Trauma reenactment is when people recycle the events and relationships from childhood, repeating old wounds by placing themselves at emotional risk or in physical danger in a compulsive mimicry of the past. An example of this may be a man who was physically beaten by his mother, who finds himself in relationship after relationship with physically abusive women. This is obviously unhealthy and we work with clients to stop engaging in behaviors that put them in harm’s way.

Trauma play is when someone learns how to “play” with their childhood traumas without putting themselves in danger or stunting emotional growth. A person learns to transcend his or her past rather than having it inflicted upon them. Using the example of the man who was physically beaten as a child, he may have some sexual kink in which he becomes physically aroused by being spanked or whipped. This is possible in a non-abusive relationship between consenting adults. Just as an artist may use past trauma to express herself in her work, a person may use past trauma to express herself in the bedroom. Nobody tries to get an artist to stop expressing past traumas!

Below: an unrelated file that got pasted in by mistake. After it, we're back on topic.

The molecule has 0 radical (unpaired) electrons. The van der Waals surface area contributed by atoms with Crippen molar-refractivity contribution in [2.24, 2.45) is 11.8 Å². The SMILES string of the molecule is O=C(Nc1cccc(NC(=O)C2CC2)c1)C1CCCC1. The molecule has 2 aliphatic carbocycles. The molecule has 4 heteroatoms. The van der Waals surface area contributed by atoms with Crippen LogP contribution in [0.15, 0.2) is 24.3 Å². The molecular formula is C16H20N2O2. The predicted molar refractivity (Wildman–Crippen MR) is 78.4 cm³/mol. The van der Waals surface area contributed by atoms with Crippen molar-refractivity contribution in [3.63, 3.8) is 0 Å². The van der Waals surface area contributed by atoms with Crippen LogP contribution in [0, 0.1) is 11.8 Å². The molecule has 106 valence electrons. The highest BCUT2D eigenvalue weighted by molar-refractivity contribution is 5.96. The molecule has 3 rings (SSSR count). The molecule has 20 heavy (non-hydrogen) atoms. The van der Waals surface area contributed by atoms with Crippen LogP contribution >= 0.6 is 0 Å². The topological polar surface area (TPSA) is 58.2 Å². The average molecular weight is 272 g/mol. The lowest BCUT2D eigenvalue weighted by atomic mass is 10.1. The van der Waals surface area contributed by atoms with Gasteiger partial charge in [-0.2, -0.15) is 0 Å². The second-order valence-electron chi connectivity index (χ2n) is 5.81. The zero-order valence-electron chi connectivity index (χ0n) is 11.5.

Many therapists will keep a client in therapy for years “helping” to get rid of unwanted sexual desires—especially if that client is non-normative and non-heterosexual. Let’s face it, for the unscrupulous therapist, sexual taboos can be an untapped goldmine. We have seen this with so-called conversion therapists, burying facts, and lying to clients (and desperately homophobic parents of clients) about changing sexual orientation from gay to straight. But while there is a strong consensus in the psychological community against conversion therapy, there is no such strong consensus against “curing” BDSM sexuality. This exists despite the fact that no credible scientific study has shown any trend of psychological pathologies in people drawn to BDSM.